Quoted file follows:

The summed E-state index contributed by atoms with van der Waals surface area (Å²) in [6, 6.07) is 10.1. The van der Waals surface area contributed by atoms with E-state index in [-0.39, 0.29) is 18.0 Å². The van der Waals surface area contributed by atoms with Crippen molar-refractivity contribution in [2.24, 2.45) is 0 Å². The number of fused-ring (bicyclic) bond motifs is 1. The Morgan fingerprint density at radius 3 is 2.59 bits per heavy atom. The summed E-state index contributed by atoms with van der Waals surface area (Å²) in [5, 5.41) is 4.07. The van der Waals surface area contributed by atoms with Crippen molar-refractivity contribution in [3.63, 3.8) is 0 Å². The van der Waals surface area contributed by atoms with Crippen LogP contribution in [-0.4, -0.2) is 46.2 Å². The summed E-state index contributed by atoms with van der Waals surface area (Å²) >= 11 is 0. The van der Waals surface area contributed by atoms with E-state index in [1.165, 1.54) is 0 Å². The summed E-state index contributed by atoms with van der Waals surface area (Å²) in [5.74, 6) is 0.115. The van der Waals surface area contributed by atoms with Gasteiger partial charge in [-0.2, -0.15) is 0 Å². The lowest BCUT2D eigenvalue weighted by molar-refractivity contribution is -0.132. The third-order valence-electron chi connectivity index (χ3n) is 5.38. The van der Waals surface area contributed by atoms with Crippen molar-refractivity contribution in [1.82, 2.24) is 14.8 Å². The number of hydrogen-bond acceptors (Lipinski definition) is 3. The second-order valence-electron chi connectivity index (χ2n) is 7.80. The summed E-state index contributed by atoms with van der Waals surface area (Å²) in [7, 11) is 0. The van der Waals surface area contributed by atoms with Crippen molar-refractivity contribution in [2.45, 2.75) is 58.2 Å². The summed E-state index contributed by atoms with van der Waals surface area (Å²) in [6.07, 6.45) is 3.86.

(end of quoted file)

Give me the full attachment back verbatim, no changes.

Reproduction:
The summed E-state index contributed by atoms with van der Waals surface area (Å²) in [6, 6.07) is 10.1. The van der Waals surface area contributed by atoms with E-state index in [-0.39, 0.29) is 18.0 Å². The van der Waals surface area contributed by atoms with Crippen molar-refractivity contribution in [2.24, 2.45) is 0 Å². The number of fused-ring (bicyclic) bond motifs is 1. The Morgan fingerprint density at radius 3 is 2.59 bits per heavy atom. The summed E-state index contributed by atoms with van der Waals surface area (Å²) in [5, 5.41) is 4.07. The van der Waals surface area contributed by atoms with Crippen molar-refractivity contribution in [3.63, 3.8) is 0 Å². The van der Waals surface area contributed by atoms with Crippen LogP contribution in [-0.4, -0.2) is 46.2 Å². The summed E-state index contributed by atoms with van der Waals surface area (Å²) >= 11 is 0. The van der Waals surface area contributed by atoms with E-state index in [1.165, 1.54) is 0 Å². The summed E-state index contributed by atoms with van der Waals surface area (Å²) in [5.74, 6) is 0.115. The van der Waals surface area contributed by atoms with Gasteiger partial charge in [-0.2, -0.15) is 0 Å². The lowest BCUT2D eigenvalue weighted by molar-refractivity contribution is -0.132. The third-order valence-electron chi connectivity index (χ3n) is 5.38. The van der Waals surface area contributed by atoms with Crippen molar-refractivity contribution in [1.82, 2.24) is 14.8 Å². The number of hydrogen-bond acceptors (Lipinski definition) is 3. The second-order valence-electron chi connectivity index (χ2n) is 7.80. The summed E-state index contributed by atoms with van der Waals surface area (Å²) in [7, 11) is 0. The van der Waals surface area contributed by atoms with Crippen molar-refractivity contribution in [2.45, 2.75) is 58.2 Å². The summed E-state index contributed by atoms with van der Waals surface area (Å²) in [6.07, 6.45) is 3.86.